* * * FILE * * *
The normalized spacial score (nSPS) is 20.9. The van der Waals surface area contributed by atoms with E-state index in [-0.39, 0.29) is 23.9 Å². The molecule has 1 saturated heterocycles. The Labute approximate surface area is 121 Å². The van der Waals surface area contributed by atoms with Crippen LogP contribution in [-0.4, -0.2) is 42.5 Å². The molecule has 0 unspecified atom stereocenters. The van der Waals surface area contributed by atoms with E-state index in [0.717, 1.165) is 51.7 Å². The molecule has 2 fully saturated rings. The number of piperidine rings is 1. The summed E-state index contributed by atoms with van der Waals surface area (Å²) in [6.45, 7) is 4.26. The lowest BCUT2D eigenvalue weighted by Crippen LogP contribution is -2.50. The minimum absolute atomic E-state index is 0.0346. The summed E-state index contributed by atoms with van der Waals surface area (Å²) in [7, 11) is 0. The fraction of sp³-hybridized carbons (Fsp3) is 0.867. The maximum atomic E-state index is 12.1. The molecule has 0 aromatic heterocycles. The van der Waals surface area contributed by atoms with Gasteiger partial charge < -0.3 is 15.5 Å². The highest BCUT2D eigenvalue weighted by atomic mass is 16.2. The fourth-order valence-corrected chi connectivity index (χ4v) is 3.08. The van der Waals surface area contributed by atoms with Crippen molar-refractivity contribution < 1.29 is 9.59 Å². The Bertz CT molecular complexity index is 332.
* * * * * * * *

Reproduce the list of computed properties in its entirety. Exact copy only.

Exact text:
The normalized spacial score (nSPS) is 20.9. The van der Waals surface area contributed by atoms with E-state index in [-0.39, 0.29) is 23.9 Å². The molecule has 1 saturated heterocycles. The Labute approximate surface area is 121 Å². The van der Waals surface area contributed by atoms with Crippen LogP contribution in [-0.4, -0.2) is 42.5 Å². The molecule has 0 unspecified atom stereocenters. The van der Waals surface area contributed by atoms with E-state index in [0.717, 1.165) is 51.7 Å². The molecule has 2 fully saturated rings. The number of piperidine rings is 1. The summed E-state index contributed by atoms with van der Waals surface area (Å²) in [6.45, 7) is 4.26. The lowest BCUT2D eigenvalue weighted by Crippen LogP contribution is -2.50. The minimum absolute atomic E-state index is 0.0346. The summed E-state index contributed by atoms with van der Waals surface area (Å²) in [7, 11) is 0. The fraction of sp³-hybridized carbons (Fsp3) is 0.867. The maximum atomic E-state index is 12.1. The molecule has 0 aromatic heterocycles. The van der Waals surface area contributed by atoms with Gasteiger partial charge < -0.3 is 15.5 Å². The highest BCUT2D eigenvalue weighted by atomic mass is 16.2. The fourth-order valence-corrected chi connectivity index (χ4v) is 3.08. The van der Waals surface area contributed by atoms with Crippen molar-refractivity contribution < 1.29 is 9.59 Å². The Bertz CT molecular complexity index is 332.